Veneering involves bonding a sliver of material over the front (and often biting edge) of the front teeth to build out the tooth in one direction or another
If the teeth are slightly irregular in shape or position, then they may be candidates for veneers.
Veneers are suitable for
- small chips off the teeth
- disguising a mildly rotated tooth/teeth
- filling excessive gaps between the teeth
- masking mild to severe discolouration
The material used, and the degree (if any) to which the tooth may require preparatory trimming back, varies depending on the nature of the adjustment required.
We can assess your teeth, advise and discuss with you the pro’s and con’s of the different materials and approaches to veneering your teeth, and create veneers that will be the most appropriate option for your situation.
What does veneering involve?
The veneering can involve a plastic type filling material (composite resin) applied directly to the tooth in much the same way a filling is done – but often with little or no drilling, and no pain – in one appointment.
It is most suitable for small selected build up on a single tooth or a couple of teeth. It is especially useful if only part of the tooth requires veneering because it is a homogenous, generally translucent material which can closely mimic the tooth structure making allowing it to blend well without an obvious join line.
Pros and cons of using ceramic resin
Ceramic, which includes porcelain, or (composite) resin can be used to form more complex shapes by being formed indirectly (off the tooth) in the laboratory on a “plaster” model (or increasingly using CAD/CAM) which are then cemented onto the tooth or teeth using a bonding material like composite resin.
This more often is used in conjunction with greater prior reduction of the tooth surface, to accommodate a minimum thickness across the whole of each tooth surface, although still much less reduction than is need for a crown. If many/all of the front teeth require veneering to achieve a consistent appearance this will cut down on the time spent in the chair (compared to the direct method).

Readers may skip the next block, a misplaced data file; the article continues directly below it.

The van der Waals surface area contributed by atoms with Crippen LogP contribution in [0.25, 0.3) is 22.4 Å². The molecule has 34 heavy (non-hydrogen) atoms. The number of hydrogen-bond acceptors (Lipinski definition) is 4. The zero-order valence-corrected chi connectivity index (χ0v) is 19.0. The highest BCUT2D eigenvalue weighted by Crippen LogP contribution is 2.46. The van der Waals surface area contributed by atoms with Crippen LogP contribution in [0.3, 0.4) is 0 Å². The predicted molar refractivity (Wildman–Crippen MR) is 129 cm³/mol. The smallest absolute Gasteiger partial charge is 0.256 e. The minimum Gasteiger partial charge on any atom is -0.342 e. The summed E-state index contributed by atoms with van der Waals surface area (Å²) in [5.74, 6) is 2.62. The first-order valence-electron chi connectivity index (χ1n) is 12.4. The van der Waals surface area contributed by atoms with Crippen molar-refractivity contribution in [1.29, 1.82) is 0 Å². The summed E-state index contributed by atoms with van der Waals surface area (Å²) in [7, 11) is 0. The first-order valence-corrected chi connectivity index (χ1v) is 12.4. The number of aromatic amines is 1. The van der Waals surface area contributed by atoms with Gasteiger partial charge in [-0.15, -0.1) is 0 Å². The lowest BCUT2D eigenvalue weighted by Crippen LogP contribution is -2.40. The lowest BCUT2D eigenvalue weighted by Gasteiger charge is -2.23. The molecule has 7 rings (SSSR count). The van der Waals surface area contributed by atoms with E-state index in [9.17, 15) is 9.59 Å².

There are many relative advantages and disadvantages to these techniques and materials:
- ceramic is stronger and harder wearing than composite resin
- direct composite resin is the “weakest”, indirect composite resin slightly stronger, which means it will generally last longer without wearing down
- if the ceramic chips it is more difficult to repair – often requiring replacement of the entire veneer
- direct composite resin is relatively easy to repair, followed closely by indirect composite resin veneers
- ceramic potentially offers a greater degree of opacity to mask darker stains, but often at the expense of the translucency which is the hallmark of the vibrant “natural” tooth appearance
Ceramic is impervious and very colour stable, but it requires careful treatment to try and make the bonding resin “stick” to it – therefore while the veneer itself won’t stain there is a greater risk of stain getting into the join around the edge, hence the edge (or margin) of the veneer usually needs to be hidden under the gum or out of sight between the teeth which requires greater coverage and/or reduction of tooth.